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Gen Z: Internet Addicts or Digital Revolutionaries?

Gen Z are truly an intriguing set of individuals – they have little to no memory of the world before modern technology, they grew up alongside the creation of social media, and for many the internet served as a surrogate parent, adding a new dimension to their worldly education. The raising of Gen Z feels like a mad test run – the world they are living in is one that nobody could have predicted, and nobody seems quite sure where it’s all going.

No other generation was born with the gift (or curse) of this platform on which we can share our opinions and desires in our pockets. The internet as it is today is akin to the Wild West, it has gone beyond the status of a tool to a living breathing entity; one that feels like it shouldn’t even exist. Biologically speaking, humans are meant to live within small tribes, and yet now we are able to know what everybody thinks about anything and what everybody is up to at any moment; we have been inundated with information since our birth.

The BLM Movement, the MeToo Movement – name a movement, and you may find its genesis in the internet culture born from Gen Z – it’s hard to detach them from each other, as they are intertwined in our unique moment. While the messages espoused by these movements aren’t necessarily unique, as sadly the issues they decry are arguably institutionalised, what makes them different is how they are responded to specifically by our tribe.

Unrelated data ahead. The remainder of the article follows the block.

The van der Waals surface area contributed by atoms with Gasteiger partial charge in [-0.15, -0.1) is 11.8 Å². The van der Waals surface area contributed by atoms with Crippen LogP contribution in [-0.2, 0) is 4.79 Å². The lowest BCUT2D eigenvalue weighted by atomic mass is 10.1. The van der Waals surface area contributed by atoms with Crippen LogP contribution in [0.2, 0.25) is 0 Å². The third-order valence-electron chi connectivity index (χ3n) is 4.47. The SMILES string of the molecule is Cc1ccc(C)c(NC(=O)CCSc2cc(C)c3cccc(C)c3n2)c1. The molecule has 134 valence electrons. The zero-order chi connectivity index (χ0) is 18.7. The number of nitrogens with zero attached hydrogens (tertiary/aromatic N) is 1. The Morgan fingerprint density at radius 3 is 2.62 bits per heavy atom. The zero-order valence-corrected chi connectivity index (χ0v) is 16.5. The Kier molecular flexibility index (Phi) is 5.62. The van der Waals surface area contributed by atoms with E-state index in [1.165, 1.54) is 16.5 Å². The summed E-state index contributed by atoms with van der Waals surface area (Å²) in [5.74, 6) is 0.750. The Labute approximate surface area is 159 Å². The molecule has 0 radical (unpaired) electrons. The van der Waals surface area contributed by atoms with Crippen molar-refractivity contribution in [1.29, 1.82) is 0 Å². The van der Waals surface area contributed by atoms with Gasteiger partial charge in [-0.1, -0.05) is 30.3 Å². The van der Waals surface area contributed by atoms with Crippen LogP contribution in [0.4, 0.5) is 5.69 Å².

We use social media and hashtags, put emphasis on the shareability of the message, we have a wealth of information on the subjects at our fingertips, and we use colloquial understandable language to put our own spin and unique emphasis on these hot button issues. Of course, this emphasis on quickfire, accessible information has led to misinformation and oversimplified reporting, and it’s easy to fall into the trap of clickbait headlines – the challenge for our generation will be to sift through this to get to the truth. 

Here at Edinburgh University, you may recall the controversy surrounding David Hume Tower: regardless of your personal opinion on the matter, I believe what this event illustrates is a keen sense of awareness from Gen Z regarding the past that perhaps hasn’t been evident in its forebears. Gen Z aren’t afraid to call out their elders, take them to task on their dodgy history, and educate them on where the youthful consensus lies.

Whilst Millennials had the Great Recession and the Greatest Generation had World War 2, Gen Z have got the Covid-19 Pandemic, which is in a sense quite topical to Gen Z’s specific characterization. For many of this generation, not going outside to crowded public spaces and staying inside to text your friends was the norm anyway – even a pandemic has been unable to stifle the creativity and persistent activism of Gen Z, we were prepared for this challenge without even knowing it.

And whilst there are fringes and anomalies to the rule, it seems clear that Gen Z is one of the most ethnically diverse and subsequently the most inclusive and politically aware generations. Our views have been a long time in the making, but what sets us apart is our unique opportunity to share them with the world, and develop them together in a harmonious global community. Gen Z may be decried as too attached to their phones, or overly sensitive – but this simply misses the point – this is just the way we do our revolution.

image: StockSnap via Pixabay